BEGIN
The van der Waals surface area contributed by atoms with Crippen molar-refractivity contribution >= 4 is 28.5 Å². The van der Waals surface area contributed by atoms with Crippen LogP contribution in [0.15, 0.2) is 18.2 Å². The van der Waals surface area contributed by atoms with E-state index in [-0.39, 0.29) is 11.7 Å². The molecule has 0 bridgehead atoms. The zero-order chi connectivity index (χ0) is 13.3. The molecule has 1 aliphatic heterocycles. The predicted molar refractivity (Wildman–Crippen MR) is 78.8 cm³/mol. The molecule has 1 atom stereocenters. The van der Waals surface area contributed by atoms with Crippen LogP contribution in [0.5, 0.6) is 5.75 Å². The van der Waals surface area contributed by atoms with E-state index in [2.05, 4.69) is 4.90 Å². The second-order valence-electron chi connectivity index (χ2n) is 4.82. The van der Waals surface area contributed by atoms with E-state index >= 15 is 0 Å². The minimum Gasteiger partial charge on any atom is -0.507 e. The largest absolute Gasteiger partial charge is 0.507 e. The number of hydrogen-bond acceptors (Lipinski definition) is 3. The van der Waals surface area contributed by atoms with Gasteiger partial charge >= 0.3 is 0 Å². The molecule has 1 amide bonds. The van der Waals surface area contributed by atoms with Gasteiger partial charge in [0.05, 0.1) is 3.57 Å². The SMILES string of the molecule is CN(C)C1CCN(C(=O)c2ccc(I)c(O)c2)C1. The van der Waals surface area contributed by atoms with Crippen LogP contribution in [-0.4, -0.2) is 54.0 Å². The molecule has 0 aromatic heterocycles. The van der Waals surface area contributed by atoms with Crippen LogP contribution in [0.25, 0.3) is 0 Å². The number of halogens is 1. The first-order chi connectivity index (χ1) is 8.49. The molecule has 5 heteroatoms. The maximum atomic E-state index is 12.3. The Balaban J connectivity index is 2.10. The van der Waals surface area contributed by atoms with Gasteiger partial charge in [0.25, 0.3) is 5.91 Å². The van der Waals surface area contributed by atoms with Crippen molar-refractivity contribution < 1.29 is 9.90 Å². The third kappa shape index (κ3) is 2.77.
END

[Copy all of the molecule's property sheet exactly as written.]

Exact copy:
The van der Waals surface area contributed by atoms with Crippen molar-refractivity contribution >= 4 is 28.5 Å². The van der Waals surface area contributed by atoms with Crippen LogP contribution in [0.15, 0.2) is 18.2 Å². The van der Waals surface area contributed by atoms with E-state index in [-0.39, 0.29) is 11.7 Å². The molecule has 0 bridgehead atoms. The zero-order chi connectivity index (χ0) is 13.3. The molecule has 1 aliphatic heterocycles. The predicted molar refractivity (Wildman–Crippen MR) is 78.8 cm³/mol. The molecule has 1 atom stereocenters. The van der Waals surface area contributed by atoms with Crippen LogP contribution in [0.5, 0.6) is 5.75 Å². The van der Waals surface area contributed by atoms with E-state index in [2.05, 4.69) is 4.90 Å². The second-order valence-electron chi connectivity index (χ2n) is 4.82. The van der Waals surface area contributed by atoms with E-state index >= 15 is 0 Å². The minimum Gasteiger partial charge on any atom is -0.507 e. The largest absolute Gasteiger partial charge is 0.507 e. The number of hydrogen-bond acceptors (Lipinski definition) is 3. The van der Waals surface area contributed by atoms with Gasteiger partial charge >= 0.3 is 0 Å². The molecule has 1 amide bonds. The van der Waals surface area contributed by atoms with Gasteiger partial charge in [0.05, 0.1) is 3.57 Å². The SMILES string of the molecule is CN(C)C1CCN(C(=O)c2ccc(I)c(O)c2)C1. The van der Waals surface area contributed by atoms with Crippen LogP contribution in [-0.4, -0.2) is 54.0 Å². The molecule has 0 aromatic heterocycles. The van der Waals surface area contributed by atoms with Crippen LogP contribution in [0.25, 0.3) is 0 Å². The number of halogens is 1. The first-order chi connectivity index (χ1) is 8.49. The molecule has 5 heteroatoms. The maximum atomic E-state index is 12.3. The Balaban J connectivity index is 2.10. The van der Waals surface area contributed by atoms with Gasteiger partial charge in [0.25, 0.3) is 5.91 Å². The van der Waals surface area contributed by atoms with Crippen molar-refractivity contribution < 1.29 is 9.90 Å². The third kappa shape index (κ3) is 2.77.